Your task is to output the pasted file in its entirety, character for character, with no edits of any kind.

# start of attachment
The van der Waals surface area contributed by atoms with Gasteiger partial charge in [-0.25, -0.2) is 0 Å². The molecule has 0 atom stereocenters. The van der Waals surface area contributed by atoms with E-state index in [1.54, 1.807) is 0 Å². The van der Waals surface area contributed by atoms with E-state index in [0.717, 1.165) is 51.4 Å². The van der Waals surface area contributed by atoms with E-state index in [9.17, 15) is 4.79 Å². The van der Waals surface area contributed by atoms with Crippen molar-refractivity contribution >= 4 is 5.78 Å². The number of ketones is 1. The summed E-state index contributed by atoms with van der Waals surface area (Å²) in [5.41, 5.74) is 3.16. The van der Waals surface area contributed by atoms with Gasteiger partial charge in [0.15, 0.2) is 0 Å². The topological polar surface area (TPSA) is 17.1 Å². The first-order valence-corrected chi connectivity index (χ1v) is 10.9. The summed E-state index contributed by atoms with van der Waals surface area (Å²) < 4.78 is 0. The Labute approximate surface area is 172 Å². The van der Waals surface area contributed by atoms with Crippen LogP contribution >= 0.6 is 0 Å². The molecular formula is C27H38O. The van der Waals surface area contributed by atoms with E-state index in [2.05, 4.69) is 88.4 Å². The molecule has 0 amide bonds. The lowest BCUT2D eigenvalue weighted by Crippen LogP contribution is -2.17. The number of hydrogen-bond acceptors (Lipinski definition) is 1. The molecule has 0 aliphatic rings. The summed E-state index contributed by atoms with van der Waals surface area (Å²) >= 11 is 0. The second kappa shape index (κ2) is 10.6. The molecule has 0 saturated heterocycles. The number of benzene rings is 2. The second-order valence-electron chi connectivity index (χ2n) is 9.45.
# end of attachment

The van der Waals surface area contributed by atoms with Gasteiger partial charge in [-0.25, -0.2) is 0 Å². The molecule has 0 atom stereocenters. The van der Waals surface area contributed by atoms with E-state index in [1.54, 1.807) is 0 Å². The van der Waals surface area contributed by atoms with E-state index in [0.717, 1.165) is 51.4 Å². The van der Waals surface area contributed by atoms with E-state index in [9.17, 15) is 4.79 Å². The van der Waals surface area contributed by atoms with Crippen molar-refractivity contribution >= 4 is 5.78 Å². The number of ketones is 1. The summed E-state index contributed by atoms with van der Waals surface area (Å²) in [5.41, 5.74) is 3.16. The van der Waals surface area contributed by atoms with Gasteiger partial charge in [0.15, 0.2) is 0 Å². The topological polar surface area (TPSA) is 17.1 Å². The first-order valence-corrected chi connectivity index (χ1v) is 10.9. The summed E-state index contributed by atoms with van der Waals surface area (Å²) < 4.78 is 0. The Labute approximate surface area is 172 Å². The van der Waals surface area contributed by atoms with Crippen LogP contribution >= 0.6 is 0 Å². The molecular formula is C27H38O. The van der Waals surface area contributed by atoms with E-state index in [2.05, 4.69) is 88.4 Å². The molecule has 0 amide bonds. The lowest BCUT2D eigenvalue weighted by Crippen LogP contribution is -2.17. The number of hydrogen-bond acceptors (Lipinski definition) is 1. The molecule has 0 aliphatic rings. The summed E-state index contributed by atoms with van der Waals surface area (Å²) >= 11 is 0. The second kappa shape index (κ2) is 10.6. The molecule has 0 saturated heterocycles. The number of benzene rings is 2. The second-order valence-electron chi connectivity index (χ2n) is 9.45.